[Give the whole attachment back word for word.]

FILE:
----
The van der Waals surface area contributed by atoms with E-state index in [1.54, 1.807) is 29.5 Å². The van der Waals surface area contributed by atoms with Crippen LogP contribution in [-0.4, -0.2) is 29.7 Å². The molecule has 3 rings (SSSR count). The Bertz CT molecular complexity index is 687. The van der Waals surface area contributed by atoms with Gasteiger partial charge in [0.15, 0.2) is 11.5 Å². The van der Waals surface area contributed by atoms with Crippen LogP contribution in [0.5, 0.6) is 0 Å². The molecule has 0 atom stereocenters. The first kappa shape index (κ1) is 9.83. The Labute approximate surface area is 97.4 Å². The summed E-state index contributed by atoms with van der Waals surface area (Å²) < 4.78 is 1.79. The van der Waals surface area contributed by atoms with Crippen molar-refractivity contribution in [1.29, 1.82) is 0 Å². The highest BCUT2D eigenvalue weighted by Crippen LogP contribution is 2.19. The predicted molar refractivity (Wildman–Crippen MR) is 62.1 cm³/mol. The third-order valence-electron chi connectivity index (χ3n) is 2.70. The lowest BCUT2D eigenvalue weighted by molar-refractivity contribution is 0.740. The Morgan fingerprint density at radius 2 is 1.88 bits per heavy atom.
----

The van der Waals surface area contributed by atoms with E-state index in [1.54, 1.807) is 29.5 Å². The van der Waals surface area contributed by atoms with Crippen LogP contribution in [-0.4, -0.2) is 29.7 Å². The molecule has 3 rings (SSSR count). The Bertz CT molecular complexity index is 687. The van der Waals surface area contributed by atoms with Gasteiger partial charge in [0.15, 0.2) is 11.5 Å². The van der Waals surface area contributed by atoms with Crippen LogP contribution in [0.5, 0.6) is 0 Å². The molecule has 0 atom stereocenters. The first kappa shape index (κ1) is 9.83. The Labute approximate surface area is 97.4 Å². The summed E-state index contributed by atoms with van der Waals surface area (Å²) < 4.78 is 1.79. The van der Waals surface area contributed by atoms with Crippen molar-refractivity contribution in [1.29, 1.82) is 0 Å². The highest BCUT2D eigenvalue weighted by Crippen LogP contribution is 2.19. The predicted molar refractivity (Wildman–Crippen MR) is 62.1 cm³/mol. The third-order valence-electron chi connectivity index (χ3n) is 2.70. The lowest BCUT2D eigenvalue weighted by molar-refractivity contribution is 0.740. The Morgan fingerprint density at radius 2 is 1.88 bits per heavy atom.